468 ug mobi nokia n73

While aesthetics are subjective, I would argue that the N73 is a good looking phone. It seems many others would agree, as the device was met with many “oohs” and “aahs” when I pulled it out to answer a call.

The review unit presented to me was of the white and red version. It would go quite well with a pink iPod, if I were attempting to color match my tech accessories (and if I had such a device). It would also go well with a slick point and shoot camera done in, say, brushed aluminum and chrome finish, but we’ll get to that later.

Given its size, the phone is fairly light, and while somewhat on a large side, fits nicely in a jean pocket. The surface real estate isn’t wasted. Front of the phone is graced with one of my favorite features of this communicator, namely a relatively large and bright screen. And did I mention it’s colorful and high-resolution as well? Nokia claims 262,144 colors for every one of its 76,800 pixels (240×320 resolution). I have no reason not to believe them since I didn’t notice any banding artifacts or poor color reproduction. The screen is also quite bright with 5 levels or adjustment. I kept it in the middle and it was bright enough to see even in direct sunlight. The size of the screen also allows for usable web browsing. I was able to read my RSS feeds, check weather, look up movie times, and even browse some sites completely not optimized for mobile thanks to the excellent web browser. Also very useful is Google Maps with its traffic information and GMail client, which I downloaded and installed on the phone without any trouble.

There are also a number of applications pre-installed by Nokia, such as the QuickOffice, Adobe Reader and various media players. Add to that an IM application, a 3D sound tool (fun for a few minutes, and would probably impress at parties), an anti-virus, a radio, the list goes on. Oh boy, the phone really is full of features; it’s a marketing guy dream. You can find the full list on the Nokia website, no need to list them all here.

The user interface is reasonably fast, but not as good as the butter smooth Sony Ericsson k800i. Going from menu to menu, you will now and then stare at some odd refreshing artifacts for about half a second as the phone is redrawing the UI elements. It is not bad, but you would expect more from a phone like this. Navigating through menus could also be made easier as the joystick in the center is far too slick and slips from under your finger when you try to push it side to side. Pressing it down could also be an exercise in patience at times. I wish Nokia made the top of the joystick out of the same material used on the number pad, as it feels pleasant to touch and isn’t as slippery.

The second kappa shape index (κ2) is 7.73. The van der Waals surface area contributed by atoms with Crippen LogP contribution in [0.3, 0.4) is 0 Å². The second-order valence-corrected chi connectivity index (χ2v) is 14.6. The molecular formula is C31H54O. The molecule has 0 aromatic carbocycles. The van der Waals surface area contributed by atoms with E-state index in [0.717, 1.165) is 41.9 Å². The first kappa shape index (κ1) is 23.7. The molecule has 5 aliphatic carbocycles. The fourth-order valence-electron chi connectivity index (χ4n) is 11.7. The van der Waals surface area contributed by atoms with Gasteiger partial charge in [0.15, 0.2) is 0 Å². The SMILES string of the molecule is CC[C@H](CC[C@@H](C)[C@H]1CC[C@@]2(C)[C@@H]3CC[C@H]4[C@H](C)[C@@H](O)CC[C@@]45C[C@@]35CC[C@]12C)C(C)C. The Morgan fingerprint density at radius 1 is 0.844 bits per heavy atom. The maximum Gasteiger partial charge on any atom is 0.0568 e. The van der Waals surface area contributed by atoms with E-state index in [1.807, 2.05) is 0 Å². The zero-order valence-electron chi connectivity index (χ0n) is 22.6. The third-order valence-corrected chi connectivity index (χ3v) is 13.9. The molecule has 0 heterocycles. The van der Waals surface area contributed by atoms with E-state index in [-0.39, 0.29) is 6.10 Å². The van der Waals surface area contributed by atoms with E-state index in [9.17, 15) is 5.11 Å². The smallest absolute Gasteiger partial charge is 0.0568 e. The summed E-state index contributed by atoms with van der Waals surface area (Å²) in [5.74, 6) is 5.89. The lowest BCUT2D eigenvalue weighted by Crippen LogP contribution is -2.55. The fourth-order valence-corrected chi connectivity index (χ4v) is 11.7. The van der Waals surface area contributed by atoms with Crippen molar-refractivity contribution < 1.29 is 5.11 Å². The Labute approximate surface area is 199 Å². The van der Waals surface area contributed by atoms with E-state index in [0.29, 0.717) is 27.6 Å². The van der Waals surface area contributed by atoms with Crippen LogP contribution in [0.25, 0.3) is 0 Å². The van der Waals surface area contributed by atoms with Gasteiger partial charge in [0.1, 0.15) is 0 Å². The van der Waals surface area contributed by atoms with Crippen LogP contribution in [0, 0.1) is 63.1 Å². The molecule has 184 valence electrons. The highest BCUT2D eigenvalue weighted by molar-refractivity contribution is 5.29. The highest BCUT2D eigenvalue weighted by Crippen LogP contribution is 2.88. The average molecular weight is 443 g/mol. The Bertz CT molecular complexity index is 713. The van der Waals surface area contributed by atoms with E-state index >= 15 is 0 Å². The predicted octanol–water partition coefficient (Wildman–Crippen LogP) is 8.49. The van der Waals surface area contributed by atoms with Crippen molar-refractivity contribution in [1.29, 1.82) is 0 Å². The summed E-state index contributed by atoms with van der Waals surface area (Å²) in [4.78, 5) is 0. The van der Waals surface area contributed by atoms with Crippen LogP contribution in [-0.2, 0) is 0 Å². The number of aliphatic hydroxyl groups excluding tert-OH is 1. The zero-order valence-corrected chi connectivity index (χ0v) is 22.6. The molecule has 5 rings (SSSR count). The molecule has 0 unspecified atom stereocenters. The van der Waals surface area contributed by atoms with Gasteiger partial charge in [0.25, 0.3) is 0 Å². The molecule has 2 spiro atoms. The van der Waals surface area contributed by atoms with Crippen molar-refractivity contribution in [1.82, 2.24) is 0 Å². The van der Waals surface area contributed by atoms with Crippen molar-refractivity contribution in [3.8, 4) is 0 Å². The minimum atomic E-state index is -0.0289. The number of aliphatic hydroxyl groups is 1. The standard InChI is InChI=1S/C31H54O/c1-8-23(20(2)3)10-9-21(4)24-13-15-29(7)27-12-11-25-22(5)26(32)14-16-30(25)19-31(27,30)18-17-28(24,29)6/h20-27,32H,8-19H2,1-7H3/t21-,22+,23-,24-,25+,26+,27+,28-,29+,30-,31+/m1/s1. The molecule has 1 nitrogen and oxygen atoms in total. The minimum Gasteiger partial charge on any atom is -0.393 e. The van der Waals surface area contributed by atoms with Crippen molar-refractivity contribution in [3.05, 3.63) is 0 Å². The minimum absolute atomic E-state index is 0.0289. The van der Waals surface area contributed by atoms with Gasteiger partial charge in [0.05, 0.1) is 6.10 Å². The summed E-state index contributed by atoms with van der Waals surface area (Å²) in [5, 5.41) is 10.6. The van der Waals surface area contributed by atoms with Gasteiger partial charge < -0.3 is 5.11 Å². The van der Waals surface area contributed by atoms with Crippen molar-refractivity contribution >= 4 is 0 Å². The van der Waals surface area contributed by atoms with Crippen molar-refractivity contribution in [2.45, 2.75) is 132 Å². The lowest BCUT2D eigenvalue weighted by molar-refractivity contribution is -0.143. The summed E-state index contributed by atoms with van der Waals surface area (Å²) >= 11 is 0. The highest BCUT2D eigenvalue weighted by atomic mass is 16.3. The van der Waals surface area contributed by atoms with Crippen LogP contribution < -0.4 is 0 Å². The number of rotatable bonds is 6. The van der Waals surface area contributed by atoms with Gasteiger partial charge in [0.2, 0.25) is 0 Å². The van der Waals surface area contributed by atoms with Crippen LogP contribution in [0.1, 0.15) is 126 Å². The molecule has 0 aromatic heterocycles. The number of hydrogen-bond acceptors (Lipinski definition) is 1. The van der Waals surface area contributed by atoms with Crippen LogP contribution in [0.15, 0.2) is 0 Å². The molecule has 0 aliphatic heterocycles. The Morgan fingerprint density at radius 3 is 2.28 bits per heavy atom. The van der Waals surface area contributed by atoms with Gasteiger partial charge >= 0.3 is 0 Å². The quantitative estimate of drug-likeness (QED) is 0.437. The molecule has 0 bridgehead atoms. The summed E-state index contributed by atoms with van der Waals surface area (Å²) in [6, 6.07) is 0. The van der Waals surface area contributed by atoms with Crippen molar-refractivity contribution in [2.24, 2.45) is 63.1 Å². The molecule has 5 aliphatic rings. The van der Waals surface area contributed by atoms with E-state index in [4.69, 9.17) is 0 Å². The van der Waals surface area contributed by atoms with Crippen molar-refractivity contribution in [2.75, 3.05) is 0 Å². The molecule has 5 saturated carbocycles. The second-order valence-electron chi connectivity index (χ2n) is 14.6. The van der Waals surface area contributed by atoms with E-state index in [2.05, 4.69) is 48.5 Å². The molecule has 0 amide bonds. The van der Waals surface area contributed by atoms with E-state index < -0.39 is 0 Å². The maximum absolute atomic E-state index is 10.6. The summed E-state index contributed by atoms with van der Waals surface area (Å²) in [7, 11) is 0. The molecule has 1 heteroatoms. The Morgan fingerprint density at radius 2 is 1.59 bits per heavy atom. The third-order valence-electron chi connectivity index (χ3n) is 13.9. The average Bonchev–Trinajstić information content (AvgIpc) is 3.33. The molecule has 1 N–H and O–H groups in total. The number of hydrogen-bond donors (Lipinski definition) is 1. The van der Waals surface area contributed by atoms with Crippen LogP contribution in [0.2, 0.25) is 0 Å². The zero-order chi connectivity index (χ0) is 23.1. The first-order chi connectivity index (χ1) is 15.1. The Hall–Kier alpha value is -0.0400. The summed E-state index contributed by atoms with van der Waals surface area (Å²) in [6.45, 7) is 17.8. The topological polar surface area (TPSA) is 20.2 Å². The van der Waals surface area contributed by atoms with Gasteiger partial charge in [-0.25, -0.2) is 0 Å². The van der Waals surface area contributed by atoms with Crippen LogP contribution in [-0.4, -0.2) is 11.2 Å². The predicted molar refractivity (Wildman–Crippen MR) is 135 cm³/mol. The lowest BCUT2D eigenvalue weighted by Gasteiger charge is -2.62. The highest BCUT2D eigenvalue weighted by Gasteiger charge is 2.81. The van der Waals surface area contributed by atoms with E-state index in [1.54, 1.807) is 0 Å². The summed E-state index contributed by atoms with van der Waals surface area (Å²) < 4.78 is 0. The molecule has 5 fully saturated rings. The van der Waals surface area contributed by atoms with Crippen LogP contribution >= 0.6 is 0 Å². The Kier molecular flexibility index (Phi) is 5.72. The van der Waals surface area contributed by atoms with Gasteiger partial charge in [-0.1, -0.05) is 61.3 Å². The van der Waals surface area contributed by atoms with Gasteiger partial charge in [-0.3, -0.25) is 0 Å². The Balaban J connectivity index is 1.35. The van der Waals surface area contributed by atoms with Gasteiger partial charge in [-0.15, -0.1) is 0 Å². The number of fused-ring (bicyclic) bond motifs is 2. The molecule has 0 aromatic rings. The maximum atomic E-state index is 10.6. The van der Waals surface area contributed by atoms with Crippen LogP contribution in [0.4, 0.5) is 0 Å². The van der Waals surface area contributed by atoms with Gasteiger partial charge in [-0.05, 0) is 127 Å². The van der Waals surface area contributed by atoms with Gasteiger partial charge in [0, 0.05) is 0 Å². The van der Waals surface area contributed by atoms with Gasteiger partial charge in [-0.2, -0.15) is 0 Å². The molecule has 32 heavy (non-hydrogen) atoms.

I am finally getting to the “phone” related features of this device. Frankly, there isn’t much to say here: it’s good. Voice quality is excellent on both ends, and the speakerphone is clear. I found myself recharging the battery every 3-4 days with moderate Internet usage, some picture snapping and casual phone conversations.

N73 landscape

Remember, I mentioned a point and shoot camera at the beginning? Well, you probably see where this is going: there is a 3.2 mega pixel camera in the phone. The protective cover feels sturdy with a spring that locks it nicely in either open or closed position. Open it and wait, wait, wait, you can now take a picture, but only after waiting a few seconds for the auto-focus to kick in. After pressing the button, you will wait again for the phone to process the image. Overall, the time from “camera closed” to “picture taken” is about 10 seconds. This isn’t bad considering it’s a phone, and I know it’s really trying to displace a point and shoot camera out of the user’s pocket, but it is just not happening yet.

Don’t get me wrong, the N73 will capture the spirit of the moment, and it will capture it much better than most phones. It will not, however, capture it in full detail that you can print, frame and be proud of. If you are going on a hike, or to a party (low light conditions), take a dedicated camera along with you. Chances are that it will produce better shots.

I did manage to snap a few good shots with the camera, and I also took a couple images of similar subjects with the k800i for comparison. Both phones produced similar results, but my preference in image quality was towards the N73. It managed to produce sharper images and I liked the color reproduction better.

Click to zoom
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Nokia N73 Photo Sony Ericsson k800i Photo
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Nokia N73 Photo Sony Ericsson k800i Photo

Overall, I am very pleased with the phone. Its bright screen, excellent web browser, clear voice reproduction and tons of other features make it desirable in my eyes. If you want a powerful device with a superior integrated camera, the N73 is a good candidate. However, don’t hope to retire your point and shoot just yet. My only other minor gripes are the slippery joystick and the lack of the USB connector, there is just no reason to have a proprietary interface this day and age.

Filed in Cellphones >Reviews . Tags: Hands-On.
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